Primary Care Physicians (PCPs) have been an integral part of the healthcare system. They play a vital role in population health management and preventive care while delivering personalized and effective treatment.
Primary care doctors offer chronic care management, evaluation for emerging health issues, and specialist referrals. But, does the U.S. have enough number of Primary Care Physicians?
Despite PCPs playing an important role in the healthcare system, around 28 percent of men and 17 percent of women reported in 2018 that they had no personal physician. Alaska, Nevada, and Texas are the topmost states with the maximum percentage of adults reporting that they had no direct care doctor. Among the most probable causes behind this shortage, physical barriers to healthcare access like transportation, insurance coverage, and provider shortages are some of the common ones.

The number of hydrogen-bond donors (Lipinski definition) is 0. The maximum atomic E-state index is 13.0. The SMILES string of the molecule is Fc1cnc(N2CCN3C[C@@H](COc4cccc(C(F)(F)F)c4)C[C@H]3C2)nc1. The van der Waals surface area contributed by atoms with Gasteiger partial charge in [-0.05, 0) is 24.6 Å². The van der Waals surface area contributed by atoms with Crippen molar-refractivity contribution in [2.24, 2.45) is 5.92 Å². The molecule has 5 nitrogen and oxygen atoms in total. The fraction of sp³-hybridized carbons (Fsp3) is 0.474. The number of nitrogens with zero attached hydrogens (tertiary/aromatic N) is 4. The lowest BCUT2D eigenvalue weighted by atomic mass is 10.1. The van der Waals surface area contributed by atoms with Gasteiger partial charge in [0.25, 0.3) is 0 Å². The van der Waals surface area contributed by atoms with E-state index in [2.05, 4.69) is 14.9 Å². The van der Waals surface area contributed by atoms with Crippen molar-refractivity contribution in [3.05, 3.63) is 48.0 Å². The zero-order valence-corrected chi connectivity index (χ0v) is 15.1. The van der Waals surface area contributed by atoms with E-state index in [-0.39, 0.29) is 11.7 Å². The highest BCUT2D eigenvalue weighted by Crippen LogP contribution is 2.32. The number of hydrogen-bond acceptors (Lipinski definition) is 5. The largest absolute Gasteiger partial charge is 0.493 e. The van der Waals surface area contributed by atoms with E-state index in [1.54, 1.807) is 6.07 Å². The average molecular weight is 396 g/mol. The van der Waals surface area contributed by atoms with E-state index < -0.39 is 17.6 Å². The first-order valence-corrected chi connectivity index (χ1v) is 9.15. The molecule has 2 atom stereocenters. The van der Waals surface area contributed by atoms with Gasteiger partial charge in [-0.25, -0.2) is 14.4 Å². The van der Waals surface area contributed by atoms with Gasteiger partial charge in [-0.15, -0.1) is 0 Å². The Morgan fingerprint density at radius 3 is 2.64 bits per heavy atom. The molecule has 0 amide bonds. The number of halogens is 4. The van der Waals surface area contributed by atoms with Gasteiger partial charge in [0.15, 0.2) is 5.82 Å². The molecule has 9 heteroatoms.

Family practice and internal medicine are the two most common specialties of direct care doctors with around 126,000 and 138,000 registered providers. Though the numbers might seem to be huge, industry leaders are concerned about the increasing demand of an aging population with growing chronic health issues. It seems that this trend will soon outnumber the physicians.
A research carried out in 2019 showed that for every 10 additional Primary Care Physicians per 100,000 patients, the associated life expectancy increases by around 52 days. However, the density of physicians has dropped from 46.6 to 41.4 per 100,000 people within the period of 2005 and 2015. The impact of the decrease in the number of physicians varies from one region to another. The population in rural areas are already vulnerable and are being exposed to preventable diseases due to the decrease in the number of primary care doctors.
The Centers for Medicare and Medicaid Services (CMS) have taken some simple, yet effective steps to increase the number of providers throughout the country. They have initiated a reward program for physicians who offer advanced preventive care. Moreover, physicians will receive financial rewards for enhanced care management, especially for treating patients with chronic conditions like diabetes and hypertension.
Hopefully, people will witness a slow but steady rise in the number of Primary Care Physicians in the upcoming years.